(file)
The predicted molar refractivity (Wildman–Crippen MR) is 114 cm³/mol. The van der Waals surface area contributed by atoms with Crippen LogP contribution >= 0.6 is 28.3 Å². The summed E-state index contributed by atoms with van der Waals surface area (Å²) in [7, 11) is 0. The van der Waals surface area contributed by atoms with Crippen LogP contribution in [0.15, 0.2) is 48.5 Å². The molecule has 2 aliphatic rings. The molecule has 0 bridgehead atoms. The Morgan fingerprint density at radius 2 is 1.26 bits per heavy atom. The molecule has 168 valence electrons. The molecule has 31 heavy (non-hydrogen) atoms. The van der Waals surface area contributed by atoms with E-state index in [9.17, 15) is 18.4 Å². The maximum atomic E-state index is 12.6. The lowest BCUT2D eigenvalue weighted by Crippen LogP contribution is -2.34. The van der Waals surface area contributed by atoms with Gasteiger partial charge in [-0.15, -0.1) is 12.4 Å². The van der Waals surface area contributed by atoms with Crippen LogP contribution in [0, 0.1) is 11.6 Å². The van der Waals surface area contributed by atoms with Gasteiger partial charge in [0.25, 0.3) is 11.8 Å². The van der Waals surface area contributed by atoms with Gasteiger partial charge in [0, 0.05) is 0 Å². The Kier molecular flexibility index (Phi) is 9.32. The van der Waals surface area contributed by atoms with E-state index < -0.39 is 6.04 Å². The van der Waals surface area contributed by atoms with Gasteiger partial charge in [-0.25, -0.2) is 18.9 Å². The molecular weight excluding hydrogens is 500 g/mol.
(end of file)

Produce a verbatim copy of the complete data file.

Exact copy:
The predicted molar refractivity (Wildman–Crippen MR) is 114 cm³/mol. The van der Waals surface area contributed by atoms with Crippen LogP contribution >= 0.6 is 28.3 Å². The summed E-state index contributed by atoms with van der Waals surface area (Å²) in [7, 11) is 0. The van der Waals surface area contributed by atoms with Crippen LogP contribution in [0.15, 0.2) is 48.5 Å². The molecule has 2 aliphatic rings. The molecule has 0 bridgehead atoms. The Morgan fingerprint density at radius 2 is 1.26 bits per heavy atom. The molecule has 168 valence electrons. The molecule has 31 heavy (non-hydrogen) atoms. The van der Waals surface area contributed by atoms with E-state index in [9.17, 15) is 18.4 Å². The maximum atomic E-state index is 12.6. The lowest BCUT2D eigenvalue weighted by Crippen LogP contribution is -2.34. The van der Waals surface area contributed by atoms with Gasteiger partial charge in [-0.15, -0.1) is 12.4 Å². The van der Waals surface area contributed by atoms with Crippen LogP contribution in [0, 0.1) is 11.6 Å². The van der Waals surface area contributed by atoms with Gasteiger partial charge in [0.25, 0.3) is 11.8 Å². The van der Waals surface area contributed by atoms with Gasteiger partial charge in [0, 0.05) is 0 Å². The Kier molecular flexibility index (Phi) is 9.32. The van der Waals surface area contributed by atoms with E-state index < -0.39 is 6.04 Å². The van der Waals surface area contributed by atoms with Gasteiger partial charge in [-0.25, -0.2) is 18.9 Å². The molecular weight excluding hydrogens is 500 g/mol.